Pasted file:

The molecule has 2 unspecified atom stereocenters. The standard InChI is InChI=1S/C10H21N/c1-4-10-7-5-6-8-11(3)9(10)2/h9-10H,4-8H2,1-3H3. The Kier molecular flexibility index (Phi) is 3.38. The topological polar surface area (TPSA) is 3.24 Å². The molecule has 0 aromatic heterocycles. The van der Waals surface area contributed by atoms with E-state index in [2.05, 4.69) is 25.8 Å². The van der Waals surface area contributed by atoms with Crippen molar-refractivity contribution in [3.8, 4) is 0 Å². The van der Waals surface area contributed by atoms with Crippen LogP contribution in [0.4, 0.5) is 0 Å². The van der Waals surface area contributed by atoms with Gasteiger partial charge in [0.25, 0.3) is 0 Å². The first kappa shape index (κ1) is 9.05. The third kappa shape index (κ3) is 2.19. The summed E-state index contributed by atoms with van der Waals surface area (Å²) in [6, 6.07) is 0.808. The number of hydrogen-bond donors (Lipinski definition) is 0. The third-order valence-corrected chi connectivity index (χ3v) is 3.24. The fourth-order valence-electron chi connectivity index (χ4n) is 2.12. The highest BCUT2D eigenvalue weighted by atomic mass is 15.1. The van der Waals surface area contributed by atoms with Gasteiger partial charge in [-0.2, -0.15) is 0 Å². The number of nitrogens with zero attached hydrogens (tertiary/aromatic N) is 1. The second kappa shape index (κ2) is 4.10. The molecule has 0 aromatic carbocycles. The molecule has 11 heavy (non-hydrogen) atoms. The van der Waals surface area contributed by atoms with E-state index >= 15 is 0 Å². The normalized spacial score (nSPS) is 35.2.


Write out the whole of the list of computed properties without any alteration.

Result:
The molecule has 2 unspecified atom stereocenters. The standard InChI is InChI=1S/C10H21N/c1-4-10-7-5-6-8-11(3)9(10)2/h9-10H,4-8H2,1-3H3. The Kier molecular flexibility index (Phi) is 3.38. The topological polar surface area (TPSA) is 3.24 Å². The molecule has 0 aromatic heterocycles. The van der Waals surface area contributed by atoms with E-state index in [2.05, 4.69) is 25.8 Å². The van der Waals surface area contributed by atoms with Crippen molar-refractivity contribution in [3.8, 4) is 0 Å². The van der Waals surface area contributed by atoms with Crippen LogP contribution in [0.4, 0.5) is 0 Å². The van der Waals surface area contributed by atoms with Gasteiger partial charge in [0.25, 0.3) is 0 Å². The first kappa shape index (κ1) is 9.05. The third kappa shape index (κ3) is 2.19. The summed E-state index contributed by atoms with van der Waals surface area (Å²) in [6, 6.07) is 0.808. The number of hydrogen-bond donors (Lipinski definition) is 0. The third-order valence-corrected chi connectivity index (χ3v) is 3.24. The fourth-order valence-electron chi connectivity index (χ4n) is 2.12. The highest BCUT2D eigenvalue weighted by atomic mass is 15.1. The van der Waals surface area contributed by atoms with Gasteiger partial charge in [-0.2, -0.15) is 0 Å². The number of nitrogens with zero attached hydrogens (tertiary/aromatic N) is 1. The second kappa shape index (κ2) is 4.10. The molecule has 0 aromatic carbocycles. The molecule has 11 heavy (non-hydrogen) atoms. The van der Waals surface area contributed by atoms with E-state index >= 15 is 0 Å². The normalized spacial score (nSPS) is 35.2.